Big Mesa

Rating: 
One-way distance: 3.5 miles
Difficulty: Moderate
Elevation: 5238 - 5500 feet
MTB Skill level: 
Cellphone: 0-3 bars
Time: 1 hr. 45 mins.
Trailhead: Wipeout Hill
Fee: none
Attractions: Scenic trail




The Big Mesa trail is located in the Navajo Rocks Mountain Bike Area north of Moab, Utah. Navajo Rocks consists of 5 interconnecting trails that were completed in December of 2014. The trails can be hiked or biked by themselves as out and backs or combined to create either one big loop or several smaller ones. Highway 313 runs right through the middle of the area and can be used to create even more options. The nearest camping to the Navajo Rocks area is either the Lone Mesa Group Site or the BLM's Horsethief Campground a mile or two further south.


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This post begins at the trailhead/parking area on Wipeout Hill which is near mile marker 16 of Highway 313.


The trail splits a little over a tenth of a mile from the trailhead where it takes the left branch and follows the purple stripes of paint that mark its path.


From the junction the trail goes along the rim until it reaches the red sandstone cliffs.


At that point the trail heads west along the base of the cliffs alternating between sections of slickrock and sand. At the time of this post the construction of the  Big Mesa trail was just completing and some of the sandy sections of the trail hadn't had much of a chance to get packed down.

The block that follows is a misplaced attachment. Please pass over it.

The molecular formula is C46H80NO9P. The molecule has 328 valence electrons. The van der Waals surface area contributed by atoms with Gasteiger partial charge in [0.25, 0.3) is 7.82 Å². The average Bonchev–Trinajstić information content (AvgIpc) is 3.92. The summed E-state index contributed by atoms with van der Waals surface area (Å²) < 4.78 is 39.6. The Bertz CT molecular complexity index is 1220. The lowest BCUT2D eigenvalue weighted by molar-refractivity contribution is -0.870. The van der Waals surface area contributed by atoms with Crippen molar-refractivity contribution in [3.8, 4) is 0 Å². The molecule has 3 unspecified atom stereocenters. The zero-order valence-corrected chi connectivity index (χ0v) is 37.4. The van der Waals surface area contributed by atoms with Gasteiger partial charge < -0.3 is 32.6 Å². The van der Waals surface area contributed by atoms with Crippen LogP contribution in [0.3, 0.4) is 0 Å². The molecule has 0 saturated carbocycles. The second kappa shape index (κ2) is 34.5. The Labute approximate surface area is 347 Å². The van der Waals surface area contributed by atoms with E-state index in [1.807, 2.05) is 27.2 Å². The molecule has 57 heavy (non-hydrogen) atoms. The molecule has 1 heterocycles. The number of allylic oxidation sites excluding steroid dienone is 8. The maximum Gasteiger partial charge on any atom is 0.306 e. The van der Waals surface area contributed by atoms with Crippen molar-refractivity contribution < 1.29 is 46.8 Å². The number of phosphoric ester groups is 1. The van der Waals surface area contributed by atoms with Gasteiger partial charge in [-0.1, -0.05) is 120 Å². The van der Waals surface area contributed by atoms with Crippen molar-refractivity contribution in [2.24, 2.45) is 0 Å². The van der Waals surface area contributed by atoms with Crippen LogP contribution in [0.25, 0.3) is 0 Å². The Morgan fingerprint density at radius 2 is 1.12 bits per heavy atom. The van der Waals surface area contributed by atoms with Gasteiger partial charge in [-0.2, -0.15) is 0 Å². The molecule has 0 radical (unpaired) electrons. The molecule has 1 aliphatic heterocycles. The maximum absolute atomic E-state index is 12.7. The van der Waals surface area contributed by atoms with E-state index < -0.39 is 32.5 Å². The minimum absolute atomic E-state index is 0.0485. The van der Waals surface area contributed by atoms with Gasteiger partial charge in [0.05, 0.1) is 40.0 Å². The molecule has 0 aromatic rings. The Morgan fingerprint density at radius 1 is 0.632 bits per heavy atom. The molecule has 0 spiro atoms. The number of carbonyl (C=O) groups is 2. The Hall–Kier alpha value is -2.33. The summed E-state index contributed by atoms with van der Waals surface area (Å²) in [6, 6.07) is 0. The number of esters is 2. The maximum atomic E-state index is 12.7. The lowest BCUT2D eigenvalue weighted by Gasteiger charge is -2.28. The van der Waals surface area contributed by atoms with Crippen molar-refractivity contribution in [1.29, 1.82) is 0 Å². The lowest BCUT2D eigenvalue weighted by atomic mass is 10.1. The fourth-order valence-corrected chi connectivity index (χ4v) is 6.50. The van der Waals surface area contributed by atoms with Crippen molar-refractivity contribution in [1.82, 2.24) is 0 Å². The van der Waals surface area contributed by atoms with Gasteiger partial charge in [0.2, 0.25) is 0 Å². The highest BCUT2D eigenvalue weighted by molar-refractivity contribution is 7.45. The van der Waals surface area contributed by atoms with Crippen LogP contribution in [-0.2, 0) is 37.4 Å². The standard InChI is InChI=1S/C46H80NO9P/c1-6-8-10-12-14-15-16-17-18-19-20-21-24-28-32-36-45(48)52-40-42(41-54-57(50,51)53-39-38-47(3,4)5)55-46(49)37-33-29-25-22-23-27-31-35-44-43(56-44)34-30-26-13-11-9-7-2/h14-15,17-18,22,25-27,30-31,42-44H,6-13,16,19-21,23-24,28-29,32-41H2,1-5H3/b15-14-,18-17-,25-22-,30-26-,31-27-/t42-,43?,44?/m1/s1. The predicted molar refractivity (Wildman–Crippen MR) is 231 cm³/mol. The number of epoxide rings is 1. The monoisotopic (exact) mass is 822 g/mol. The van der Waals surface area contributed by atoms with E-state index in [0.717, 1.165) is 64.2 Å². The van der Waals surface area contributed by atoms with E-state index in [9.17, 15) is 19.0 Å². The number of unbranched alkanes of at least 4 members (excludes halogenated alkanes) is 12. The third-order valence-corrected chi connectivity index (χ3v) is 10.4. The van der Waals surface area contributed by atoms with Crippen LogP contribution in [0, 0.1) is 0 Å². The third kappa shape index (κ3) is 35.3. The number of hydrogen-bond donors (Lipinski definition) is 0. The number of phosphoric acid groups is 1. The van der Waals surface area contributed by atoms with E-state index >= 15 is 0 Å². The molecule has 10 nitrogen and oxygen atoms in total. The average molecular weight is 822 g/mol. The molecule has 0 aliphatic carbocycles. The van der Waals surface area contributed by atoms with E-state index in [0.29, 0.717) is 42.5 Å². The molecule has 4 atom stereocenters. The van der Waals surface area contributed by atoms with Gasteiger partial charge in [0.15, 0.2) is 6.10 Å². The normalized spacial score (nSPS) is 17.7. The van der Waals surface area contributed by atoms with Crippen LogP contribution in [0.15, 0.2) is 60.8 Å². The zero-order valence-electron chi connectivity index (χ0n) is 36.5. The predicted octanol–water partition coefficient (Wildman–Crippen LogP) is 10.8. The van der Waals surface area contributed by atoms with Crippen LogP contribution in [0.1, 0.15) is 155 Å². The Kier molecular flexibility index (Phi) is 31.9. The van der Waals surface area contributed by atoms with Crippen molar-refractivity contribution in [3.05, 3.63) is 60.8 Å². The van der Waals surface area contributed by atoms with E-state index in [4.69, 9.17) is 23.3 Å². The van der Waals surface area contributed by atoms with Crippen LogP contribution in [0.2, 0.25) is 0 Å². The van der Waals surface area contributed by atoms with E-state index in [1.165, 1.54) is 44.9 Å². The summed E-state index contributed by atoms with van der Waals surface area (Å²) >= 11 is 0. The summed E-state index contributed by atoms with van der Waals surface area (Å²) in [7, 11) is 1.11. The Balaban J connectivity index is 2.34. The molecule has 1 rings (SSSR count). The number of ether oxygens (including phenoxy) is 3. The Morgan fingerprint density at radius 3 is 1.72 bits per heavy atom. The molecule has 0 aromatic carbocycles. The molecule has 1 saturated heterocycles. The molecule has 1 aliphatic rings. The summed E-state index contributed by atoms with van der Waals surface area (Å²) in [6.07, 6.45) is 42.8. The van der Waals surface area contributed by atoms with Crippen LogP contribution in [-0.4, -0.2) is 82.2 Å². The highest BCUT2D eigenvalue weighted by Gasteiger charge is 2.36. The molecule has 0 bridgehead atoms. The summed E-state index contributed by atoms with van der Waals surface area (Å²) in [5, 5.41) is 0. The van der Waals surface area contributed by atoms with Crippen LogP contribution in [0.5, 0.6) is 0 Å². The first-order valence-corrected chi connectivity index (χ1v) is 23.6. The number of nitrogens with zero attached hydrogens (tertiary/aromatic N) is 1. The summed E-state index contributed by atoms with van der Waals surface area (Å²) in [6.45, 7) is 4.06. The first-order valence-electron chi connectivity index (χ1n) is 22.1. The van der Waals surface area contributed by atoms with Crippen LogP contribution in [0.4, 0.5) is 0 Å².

The arduousness of the sandy sections of trail are offset by the natural beauty of the surrounding area.


Eventually the trail runs out of cliff to follow and it passes between a large boulder and the point of the cliff as though going through a gate where the terrain suddenly changes.


Now the trail is crossing sagebrush flats and expanses of Navajo sandstone slickrock.


After a sharp change in direction the trail travels along the slickrock rim of the hillside that overlooks and parallels the Mineral Bottom Road.


Just south of the spot where the trail drops off of the cliff to the road there is an old rock shelter up near the rim of the hill. The shelter isn't apparent unless you are standing at the bottom of the trail and looking up. Even then it blends in so well with its surroundings that it can still go unnoticed.


The Big Mesa trail comes to an end right across the road from the beginning of the Big Lonely trail. From this point the choices are either to turn around and retrace the route back to the trailhead, turn left and follow the Mineral Bottom Road up to Highway 313 and roll back to the trailhead from there, or continue on along the Big Lonely trail. For this post we continued and road the Big Lonely trail to its junction with the Coney Island trail and looped back to Wipeout Hill via that route for an 11 mile ride. Hikers would probably want to return the way they came for a hike with a total distance of 7 miles round trip. If you would like to see it for yourself then all you have to do is grab your bike or 'Take a hike'.